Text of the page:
The Cities Mentor Project aims to increase academic achievement in Chicago Public Schools by addressing academic challenges, poor coping techniques, and inadequate support systems for Chicago youth. More than 85% of Chicago Public School students are low-income and less than 15% graduate from a four-year college. Positive relationships with adults and development of coping methods, as reported by middle school-aged youth participants, increase social, behavioral, and academic outcomes. These relationships and skills are geared toward working with youth of color, often living in under resourced communities, in coping with trauma and in accessing important developmental opportunities. Through this university-community partnership, ongoing training and support was provided, focused on attunement skills across program staff and college-age mentors to more effectively understand and attend to mentees’ needs. Through tools of reflective practice, data was collected across program implementation to further understand the challenges, strengths, and resources shared through the mentoring relationship, and ways by which attunement training helps facilitate adult-youth connections valued by this program.
College student mentors and their supervisors participated in the attunement training across program implementation. Supervisors completed reflection sheets regularly over 17 weekly sessions, totaling 95 total reflections spanning two quarters, while mentors completed 65 total reflection sheets through a weekly reflection process. Within the reflection form, attention was devoted to mentor and supervisor concerns, as well as strategies used to attune to their mentor and mentee. Content analysis of open-ended reflection forms was conducted, and coding was performed by the research team using NVIVO software to identify core areas of development and implementation of attunement by mentors and staff in building relationships across the mentoring system.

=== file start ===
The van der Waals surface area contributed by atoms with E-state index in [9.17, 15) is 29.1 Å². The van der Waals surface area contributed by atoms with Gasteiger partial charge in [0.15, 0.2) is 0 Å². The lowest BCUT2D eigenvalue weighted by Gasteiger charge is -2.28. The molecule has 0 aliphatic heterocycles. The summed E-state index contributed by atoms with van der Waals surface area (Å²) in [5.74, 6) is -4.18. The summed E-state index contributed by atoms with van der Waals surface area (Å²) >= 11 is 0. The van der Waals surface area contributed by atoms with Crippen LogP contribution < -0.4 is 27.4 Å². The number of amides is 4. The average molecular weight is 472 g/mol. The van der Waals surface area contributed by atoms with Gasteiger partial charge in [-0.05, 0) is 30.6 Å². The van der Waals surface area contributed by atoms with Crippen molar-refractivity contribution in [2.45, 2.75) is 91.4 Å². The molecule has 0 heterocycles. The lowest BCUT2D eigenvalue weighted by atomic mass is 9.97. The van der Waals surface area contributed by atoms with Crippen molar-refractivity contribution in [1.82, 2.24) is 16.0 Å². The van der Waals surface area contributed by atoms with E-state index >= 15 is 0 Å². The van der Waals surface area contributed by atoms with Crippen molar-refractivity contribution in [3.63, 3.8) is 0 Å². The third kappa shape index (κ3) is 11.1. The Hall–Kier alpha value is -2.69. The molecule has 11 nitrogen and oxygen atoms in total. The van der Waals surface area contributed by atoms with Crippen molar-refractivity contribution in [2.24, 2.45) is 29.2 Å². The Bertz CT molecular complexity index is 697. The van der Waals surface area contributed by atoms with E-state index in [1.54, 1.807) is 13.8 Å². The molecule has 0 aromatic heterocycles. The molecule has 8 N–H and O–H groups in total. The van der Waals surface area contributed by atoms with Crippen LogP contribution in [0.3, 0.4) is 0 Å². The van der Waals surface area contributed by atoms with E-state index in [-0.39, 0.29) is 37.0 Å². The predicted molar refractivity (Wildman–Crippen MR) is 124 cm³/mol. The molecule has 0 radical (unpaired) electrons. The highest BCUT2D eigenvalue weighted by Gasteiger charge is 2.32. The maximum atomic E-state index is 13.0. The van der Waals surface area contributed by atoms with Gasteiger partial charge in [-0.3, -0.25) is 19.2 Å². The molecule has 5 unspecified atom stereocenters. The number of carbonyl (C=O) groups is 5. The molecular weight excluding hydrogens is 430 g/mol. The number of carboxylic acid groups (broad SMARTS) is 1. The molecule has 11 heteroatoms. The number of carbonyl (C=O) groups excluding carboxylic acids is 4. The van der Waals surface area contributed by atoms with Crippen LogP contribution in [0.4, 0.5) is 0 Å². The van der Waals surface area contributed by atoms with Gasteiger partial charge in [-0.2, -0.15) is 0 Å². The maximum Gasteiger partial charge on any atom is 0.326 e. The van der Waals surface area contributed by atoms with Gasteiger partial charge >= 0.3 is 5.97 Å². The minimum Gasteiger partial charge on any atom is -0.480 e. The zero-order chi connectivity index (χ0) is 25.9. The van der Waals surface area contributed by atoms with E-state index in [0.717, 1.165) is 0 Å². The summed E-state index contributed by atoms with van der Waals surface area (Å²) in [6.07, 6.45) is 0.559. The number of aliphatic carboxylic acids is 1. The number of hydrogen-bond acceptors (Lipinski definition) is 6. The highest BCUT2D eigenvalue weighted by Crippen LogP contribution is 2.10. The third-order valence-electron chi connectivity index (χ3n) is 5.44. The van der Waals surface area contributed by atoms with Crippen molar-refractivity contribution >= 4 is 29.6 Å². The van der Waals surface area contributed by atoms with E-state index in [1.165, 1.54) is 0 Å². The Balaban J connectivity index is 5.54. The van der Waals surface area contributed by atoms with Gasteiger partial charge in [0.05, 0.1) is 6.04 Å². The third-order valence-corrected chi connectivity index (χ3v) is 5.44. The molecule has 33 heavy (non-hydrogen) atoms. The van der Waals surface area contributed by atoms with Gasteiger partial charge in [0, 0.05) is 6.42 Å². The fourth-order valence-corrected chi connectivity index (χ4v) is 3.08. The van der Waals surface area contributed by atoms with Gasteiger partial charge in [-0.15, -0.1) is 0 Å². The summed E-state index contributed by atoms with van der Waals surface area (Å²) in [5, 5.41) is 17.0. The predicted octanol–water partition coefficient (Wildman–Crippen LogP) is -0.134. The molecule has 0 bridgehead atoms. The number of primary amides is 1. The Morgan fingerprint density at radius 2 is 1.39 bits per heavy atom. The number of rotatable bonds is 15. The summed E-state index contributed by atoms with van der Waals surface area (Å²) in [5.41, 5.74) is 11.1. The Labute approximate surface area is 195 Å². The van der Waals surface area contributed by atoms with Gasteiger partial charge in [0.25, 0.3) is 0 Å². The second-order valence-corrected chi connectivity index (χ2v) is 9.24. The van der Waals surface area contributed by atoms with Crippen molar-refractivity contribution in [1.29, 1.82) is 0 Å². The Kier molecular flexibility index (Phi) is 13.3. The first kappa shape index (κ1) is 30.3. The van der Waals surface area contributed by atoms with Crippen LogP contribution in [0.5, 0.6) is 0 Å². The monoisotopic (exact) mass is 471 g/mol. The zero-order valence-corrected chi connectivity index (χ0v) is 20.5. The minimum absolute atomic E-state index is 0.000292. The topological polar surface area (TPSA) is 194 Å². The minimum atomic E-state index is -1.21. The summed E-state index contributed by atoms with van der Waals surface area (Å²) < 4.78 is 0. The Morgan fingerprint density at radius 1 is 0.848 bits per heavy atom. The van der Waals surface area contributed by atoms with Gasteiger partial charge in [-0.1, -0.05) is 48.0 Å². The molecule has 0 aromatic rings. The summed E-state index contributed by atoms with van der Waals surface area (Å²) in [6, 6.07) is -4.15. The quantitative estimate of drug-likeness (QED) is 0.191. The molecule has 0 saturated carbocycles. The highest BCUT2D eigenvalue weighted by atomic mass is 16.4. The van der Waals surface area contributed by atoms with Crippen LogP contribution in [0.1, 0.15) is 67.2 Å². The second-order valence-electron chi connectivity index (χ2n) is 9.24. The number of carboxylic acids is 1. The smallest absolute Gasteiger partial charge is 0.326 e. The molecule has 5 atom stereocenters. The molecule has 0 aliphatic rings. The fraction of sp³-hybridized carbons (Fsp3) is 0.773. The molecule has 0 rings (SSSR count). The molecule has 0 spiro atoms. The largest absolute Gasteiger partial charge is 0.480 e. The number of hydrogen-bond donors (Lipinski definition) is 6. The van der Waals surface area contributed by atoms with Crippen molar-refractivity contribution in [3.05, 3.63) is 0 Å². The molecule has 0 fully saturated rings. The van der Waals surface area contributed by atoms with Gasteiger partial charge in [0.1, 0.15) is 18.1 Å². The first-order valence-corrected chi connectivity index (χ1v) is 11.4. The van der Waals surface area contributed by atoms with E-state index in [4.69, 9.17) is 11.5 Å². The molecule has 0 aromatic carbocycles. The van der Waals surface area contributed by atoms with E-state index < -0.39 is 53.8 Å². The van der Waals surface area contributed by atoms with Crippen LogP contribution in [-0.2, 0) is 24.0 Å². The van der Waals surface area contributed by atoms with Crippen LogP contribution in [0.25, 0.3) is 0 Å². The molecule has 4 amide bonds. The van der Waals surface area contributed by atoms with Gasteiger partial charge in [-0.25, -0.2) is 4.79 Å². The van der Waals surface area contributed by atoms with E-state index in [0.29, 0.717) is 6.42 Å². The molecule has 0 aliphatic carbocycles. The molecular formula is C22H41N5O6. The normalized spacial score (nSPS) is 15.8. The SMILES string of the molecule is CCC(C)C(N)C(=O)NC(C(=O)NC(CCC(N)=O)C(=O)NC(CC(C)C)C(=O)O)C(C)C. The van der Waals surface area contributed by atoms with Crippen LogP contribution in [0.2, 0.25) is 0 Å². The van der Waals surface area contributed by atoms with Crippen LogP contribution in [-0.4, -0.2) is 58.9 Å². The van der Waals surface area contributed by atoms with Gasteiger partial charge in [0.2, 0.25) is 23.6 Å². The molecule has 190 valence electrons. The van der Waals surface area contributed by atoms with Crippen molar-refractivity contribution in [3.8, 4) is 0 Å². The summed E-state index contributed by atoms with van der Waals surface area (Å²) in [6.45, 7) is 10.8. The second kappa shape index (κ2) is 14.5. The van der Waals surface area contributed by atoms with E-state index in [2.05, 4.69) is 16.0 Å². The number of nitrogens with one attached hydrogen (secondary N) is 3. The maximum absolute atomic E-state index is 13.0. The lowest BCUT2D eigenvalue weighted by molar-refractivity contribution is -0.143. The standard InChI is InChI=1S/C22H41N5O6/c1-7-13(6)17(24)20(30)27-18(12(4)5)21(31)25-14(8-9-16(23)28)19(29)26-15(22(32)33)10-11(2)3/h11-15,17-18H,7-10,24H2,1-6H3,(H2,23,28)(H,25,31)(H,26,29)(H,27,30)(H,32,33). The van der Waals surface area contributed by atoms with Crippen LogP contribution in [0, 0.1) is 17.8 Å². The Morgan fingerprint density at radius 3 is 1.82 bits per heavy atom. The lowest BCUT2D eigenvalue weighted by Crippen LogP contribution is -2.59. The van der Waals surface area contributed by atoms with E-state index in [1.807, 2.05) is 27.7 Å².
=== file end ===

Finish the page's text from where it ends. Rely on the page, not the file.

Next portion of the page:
Reflections as gathered during this facilitated practice phase suggest that training on attunement has important implications for adult-child relationships within mentoring programs. Mentors and staff indicated important skill building in connecting with youth, regulating their own emotions (“It allowed me to stayed calm, reflect and be receptive to my mentor's perspective”), and validating emotions of the mentee. Concerns expressed regarding the practice of attunement include time management, establishing boundaries between supervisory groups, and use of active listening in supporting college-age mentors. Supervisors also provided examples of role modeling verbal language important in demonstrating attunement to mentors (e.g., “I think that the "Feeling" aspect of the FAN tool was used heavily in our time”), as they work to connect with their mentees.
Conclusions and Implications
Across training on attunement, data provides a rare look into the process and development of site-based mentoring relationships focused on coping in an urban location impacted by high levels of stress and violence. Process data suggests overall high levels of mentor attunement to mentee needs, as well as focus on relationship building and opportunity for personal sharing. Although mentors report increased relationship closeness and greater mentee trust over time, they also highlight contextual and interpersonal challenges inherent in these relationships, and ways that they sought to address them. Implications for measurement, support, implementation, and development of adult-child relationships in high stress environments are discussed.